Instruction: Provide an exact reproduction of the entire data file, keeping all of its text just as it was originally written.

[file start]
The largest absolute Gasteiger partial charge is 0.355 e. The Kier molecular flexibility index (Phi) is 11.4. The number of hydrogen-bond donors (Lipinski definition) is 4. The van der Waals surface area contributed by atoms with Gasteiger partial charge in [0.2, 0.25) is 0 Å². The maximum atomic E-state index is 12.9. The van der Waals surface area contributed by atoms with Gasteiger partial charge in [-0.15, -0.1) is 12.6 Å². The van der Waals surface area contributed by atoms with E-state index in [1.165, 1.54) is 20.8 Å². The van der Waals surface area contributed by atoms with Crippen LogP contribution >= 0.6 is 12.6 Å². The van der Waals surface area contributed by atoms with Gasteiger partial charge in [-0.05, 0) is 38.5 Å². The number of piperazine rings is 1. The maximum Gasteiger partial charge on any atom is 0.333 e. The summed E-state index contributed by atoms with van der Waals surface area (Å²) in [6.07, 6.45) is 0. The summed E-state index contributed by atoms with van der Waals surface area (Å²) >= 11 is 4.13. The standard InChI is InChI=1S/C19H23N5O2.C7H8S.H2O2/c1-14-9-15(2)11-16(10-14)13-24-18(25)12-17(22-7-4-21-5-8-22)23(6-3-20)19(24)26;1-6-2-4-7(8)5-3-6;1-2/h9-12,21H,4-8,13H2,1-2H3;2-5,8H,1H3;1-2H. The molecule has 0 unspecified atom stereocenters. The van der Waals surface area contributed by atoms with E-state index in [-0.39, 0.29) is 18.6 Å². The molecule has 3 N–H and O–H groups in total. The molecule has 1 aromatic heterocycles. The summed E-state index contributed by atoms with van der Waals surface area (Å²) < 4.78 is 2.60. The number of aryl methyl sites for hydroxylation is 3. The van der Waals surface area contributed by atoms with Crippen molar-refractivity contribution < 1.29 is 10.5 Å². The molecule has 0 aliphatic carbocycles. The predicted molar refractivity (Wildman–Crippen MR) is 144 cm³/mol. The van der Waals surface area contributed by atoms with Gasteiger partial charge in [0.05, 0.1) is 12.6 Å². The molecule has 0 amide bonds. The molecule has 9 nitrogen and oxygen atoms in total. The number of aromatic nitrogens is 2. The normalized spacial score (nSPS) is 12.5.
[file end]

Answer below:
The largest absolute Gasteiger partial charge is 0.355 e. The Kier molecular flexibility index (Phi) is 11.4. The number of hydrogen-bond donors (Lipinski definition) is 4. The van der Waals surface area contributed by atoms with Gasteiger partial charge in [0.2, 0.25) is 0 Å². The maximum atomic E-state index is 12.9. The van der Waals surface area contributed by atoms with Gasteiger partial charge in [-0.15, -0.1) is 12.6 Å². The van der Waals surface area contributed by atoms with E-state index in [1.165, 1.54) is 20.8 Å². The van der Waals surface area contributed by atoms with Crippen LogP contribution >= 0.6 is 12.6 Å². The van der Waals surface area contributed by atoms with Gasteiger partial charge in [-0.05, 0) is 38.5 Å². The number of piperazine rings is 1. The maximum Gasteiger partial charge on any atom is 0.333 e. The summed E-state index contributed by atoms with van der Waals surface area (Å²) in [6.07, 6.45) is 0. The summed E-state index contributed by atoms with van der Waals surface area (Å²) >= 11 is 4.13. The standard InChI is InChI=1S/C19H23N5O2.C7H8S.H2O2/c1-14-9-15(2)11-16(10-14)13-24-18(25)12-17(22-7-4-21-5-8-22)23(6-3-20)19(24)26;1-6-2-4-7(8)5-3-6;1-2/h9-12,21H,4-8,13H2,1-2H3;2-5,8H,1H3;1-2H. The molecule has 0 unspecified atom stereocenters. The van der Waals surface area contributed by atoms with E-state index in [-0.39, 0.29) is 18.6 Å². The molecule has 3 N–H and O–H groups in total. The molecule has 1 aromatic heterocycles. The summed E-state index contributed by atoms with van der Waals surface area (Å²) < 4.78 is 2.60. The number of aryl methyl sites for hydroxylation is 3. The van der Waals surface area contributed by atoms with Crippen molar-refractivity contribution < 1.29 is 10.5 Å². The molecule has 0 aliphatic carbocycles. The predicted molar refractivity (Wildman–Crippen MR) is 144 cm³/mol. The van der Waals surface area contributed by atoms with Gasteiger partial charge in [0.05, 0.1) is 12.6 Å². The molecule has 0 amide bonds. The molecule has 9 nitrogen and oxygen atoms in total. The number of aromatic nitrogens is 2. The normalized spacial score (nSPS) is 12.5.